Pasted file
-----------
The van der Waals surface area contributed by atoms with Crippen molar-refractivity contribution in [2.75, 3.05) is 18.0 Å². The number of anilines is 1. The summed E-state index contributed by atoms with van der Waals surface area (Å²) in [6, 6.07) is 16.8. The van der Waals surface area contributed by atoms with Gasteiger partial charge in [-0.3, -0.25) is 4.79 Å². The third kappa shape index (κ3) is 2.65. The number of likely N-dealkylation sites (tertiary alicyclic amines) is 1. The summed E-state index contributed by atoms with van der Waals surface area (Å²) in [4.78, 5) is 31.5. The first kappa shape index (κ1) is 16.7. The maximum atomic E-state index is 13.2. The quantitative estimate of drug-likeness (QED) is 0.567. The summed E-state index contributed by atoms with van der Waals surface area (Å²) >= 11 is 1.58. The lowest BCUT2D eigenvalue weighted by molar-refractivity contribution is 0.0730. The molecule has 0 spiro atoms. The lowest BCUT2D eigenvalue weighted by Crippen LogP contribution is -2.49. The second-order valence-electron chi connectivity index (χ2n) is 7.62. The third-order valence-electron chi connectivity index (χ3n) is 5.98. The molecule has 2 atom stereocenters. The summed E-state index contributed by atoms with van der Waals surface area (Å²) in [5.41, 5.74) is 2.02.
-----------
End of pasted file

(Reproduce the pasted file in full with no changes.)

The van der Waals surface area contributed by atoms with Crippen molar-refractivity contribution in [2.75, 3.05) is 18.0 Å². The number of anilines is 1. The summed E-state index contributed by atoms with van der Waals surface area (Å²) in [6, 6.07) is 16.8. The van der Waals surface area contributed by atoms with Gasteiger partial charge in [-0.3, -0.25) is 4.79 Å². The third kappa shape index (κ3) is 2.65. The number of likely N-dealkylation sites (tertiary alicyclic amines) is 1. The summed E-state index contributed by atoms with van der Waals surface area (Å²) in [4.78, 5) is 31.5. The first kappa shape index (κ1) is 16.7. The maximum atomic E-state index is 13.2. The quantitative estimate of drug-likeness (QED) is 0.567. The summed E-state index contributed by atoms with van der Waals surface area (Å²) >= 11 is 1.58. The lowest BCUT2D eigenvalue weighted by molar-refractivity contribution is 0.0730. The molecule has 0 spiro atoms. The lowest BCUT2D eigenvalue weighted by Crippen LogP contribution is -2.49. The second-order valence-electron chi connectivity index (χ2n) is 7.62. The third-order valence-electron chi connectivity index (χ3n) is 5.98. The molecule has 2 atom stereocenters. The summed E-state index contributed by atoms with van der Waals surface area (Å²) in [5.41, 5.74) is 2.02.